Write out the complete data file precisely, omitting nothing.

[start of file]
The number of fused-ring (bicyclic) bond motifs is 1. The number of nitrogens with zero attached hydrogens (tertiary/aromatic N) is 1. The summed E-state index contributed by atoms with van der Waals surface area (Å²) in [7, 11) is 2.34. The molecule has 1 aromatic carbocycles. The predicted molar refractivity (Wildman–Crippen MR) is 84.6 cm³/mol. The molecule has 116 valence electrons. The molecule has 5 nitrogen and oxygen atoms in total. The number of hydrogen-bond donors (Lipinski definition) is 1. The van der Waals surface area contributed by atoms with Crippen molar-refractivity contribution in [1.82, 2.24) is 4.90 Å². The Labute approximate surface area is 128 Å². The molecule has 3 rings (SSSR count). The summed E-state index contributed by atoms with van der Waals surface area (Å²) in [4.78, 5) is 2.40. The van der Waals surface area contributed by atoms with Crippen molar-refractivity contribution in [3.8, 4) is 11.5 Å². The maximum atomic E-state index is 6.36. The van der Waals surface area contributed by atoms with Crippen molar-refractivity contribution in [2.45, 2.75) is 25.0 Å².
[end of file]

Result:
The number of fused-ring (bicyclic) bond motifs is 1. The number of nitrogens with zero attached hydrogens (tertiary/aromatic N) is 1. The summed E-state index contributed by atoms with van der Waals surface area (Å²) in [7, 11) is 2.34. The molecule has 1 aromatic carbocycles. The predicted molar refractivity (Wildman–Crippen MR) is 84.6 cm³/mol. The molecule has 116 valence electrons. The molecule has 5 nitrogen and oxygen atoms in total. The number of hydrogen-bond donors (Lipinski definition) is 1. The van der Waals surface area contributed by atoms with Crippen molar-refractivity contribution in [1.82, 2.24) is 4.90 Å². The Labute approximate surface area is 128 Å². The molecule has 3 rings (SSSR count). The summed E-state index contributed by atoms with van der Waals surface area (Å²) in [4.78, 5) is 2.40. The van der Waals surface area contributed by atoms with Crippen molar-refractivity contribution in [3.8, 4) is 11.5 Å². The maximum atomic E-state index is 6.36. The van der Waals surface area contributed by atoms with Crippen molar-refractivity contribution in [2.45, 2.75) is 25.0 Å².